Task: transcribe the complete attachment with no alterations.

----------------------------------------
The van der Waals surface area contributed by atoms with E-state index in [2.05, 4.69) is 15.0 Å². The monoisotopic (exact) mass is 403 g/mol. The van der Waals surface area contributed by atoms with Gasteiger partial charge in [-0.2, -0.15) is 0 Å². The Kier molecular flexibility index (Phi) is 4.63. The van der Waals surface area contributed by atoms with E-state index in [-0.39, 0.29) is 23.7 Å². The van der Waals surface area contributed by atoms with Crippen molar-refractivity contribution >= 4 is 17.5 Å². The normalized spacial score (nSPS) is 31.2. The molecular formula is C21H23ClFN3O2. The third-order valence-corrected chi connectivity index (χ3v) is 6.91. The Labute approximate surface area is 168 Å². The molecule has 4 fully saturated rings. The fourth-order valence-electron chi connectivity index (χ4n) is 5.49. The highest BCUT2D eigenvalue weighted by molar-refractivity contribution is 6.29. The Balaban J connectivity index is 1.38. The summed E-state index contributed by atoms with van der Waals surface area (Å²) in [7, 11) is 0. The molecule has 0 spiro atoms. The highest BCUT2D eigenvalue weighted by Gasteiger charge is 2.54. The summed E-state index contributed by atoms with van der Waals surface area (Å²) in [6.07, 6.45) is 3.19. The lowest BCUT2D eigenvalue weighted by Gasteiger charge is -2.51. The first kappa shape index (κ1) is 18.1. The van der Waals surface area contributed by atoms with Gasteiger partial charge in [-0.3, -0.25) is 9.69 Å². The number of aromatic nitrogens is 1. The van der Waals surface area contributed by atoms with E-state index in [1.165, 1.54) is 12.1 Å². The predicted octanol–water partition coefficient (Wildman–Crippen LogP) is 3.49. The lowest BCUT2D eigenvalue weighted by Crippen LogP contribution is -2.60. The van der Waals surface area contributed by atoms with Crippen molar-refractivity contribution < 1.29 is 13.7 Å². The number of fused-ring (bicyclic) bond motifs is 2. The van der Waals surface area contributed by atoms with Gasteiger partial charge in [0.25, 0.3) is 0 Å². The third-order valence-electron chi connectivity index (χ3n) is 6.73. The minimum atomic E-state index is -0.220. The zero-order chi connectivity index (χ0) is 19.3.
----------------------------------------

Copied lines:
The van der Waals surface area contributed by atoms with E-state index in [2.05, 4.69) is 15.0 Å². The monoisotopic (exact) mass is 403 g/mol. The van der Waals surface area contributed by atoms with Gasteiger partial charge in [-0.2, -0.15) is 0 Å². The Kier molecular flexibility index (Phi) is 4.63. The van der Waals surface area contributed by atoms with E-state index in [-0.39, 0.29) is 23.7 Å². The van der Waals surface area contributed by atoms with Crippen molar-refractivity contribution >= 4 is 17.5 Å². The normalized spacial score (nSPS) is 31.2. The molecular formula is C21H23ClFN3O2. The third-order valence-corrected chi connectivity index (χ3v) is 6.91. The Labute approximate surface area is 168 Å². The molecule has 4 fully saturated rings. The fourth-order valence-electron chi connectivity index (χ4n) is 5.49. The highest BCUT2D eigenvalue weighted by molar-refractivity contribution is 6.29. The Balaban J connectivity index is 1.38. The summed E-state index contributed by atoms with van der Waals surface area (Å²) in [7, 11) is 0. The molecule has 0 spiro atoms. The highest BCUT2D eigenvalue weighted by Gasteiger charge is 2.54. The summed E-state index contributed by atoms with van der Waals surface area (Å²) in [6.07, 6.45) is 3.19. The lowest BCUT2D eigenvalue weighted by Gasteiger charge is -2.51. The first kappa shape index (κ1) is 18.1. The van der Waals surface area contributed by atoms with Gasteiger partial charge in [-0.3, -0.25) is 9.69 Å². The number of aromatic nitrogens is 1. The van der Waals surface area contributed by atoms with E-state index in [1.165, 1.54) is 12.1 Å². The predicted octanol–water partition coefficient (Wildman–Crippen LogP) is 3.49. The lowest BCUT2D eigenvalue weighted by Crippen LogP contribution is -2.60. The van der Waals surface area contributed by atoms with Crippen molar-refractivity contribution < 1.29 is 13.7 Å². The number of fused-ring (bicyclic) bond motifs is 2. The van der Waals surface area contributed by atoms with Gasteiger partial charge in [0.25, 0.3) is 0 Å². The third-order valence-electron chi connectivity index (χ3n) is 6.73. The minimum atomic E-state index is -0.220. The zero-order chi connectivity index (χ0) is 19.3.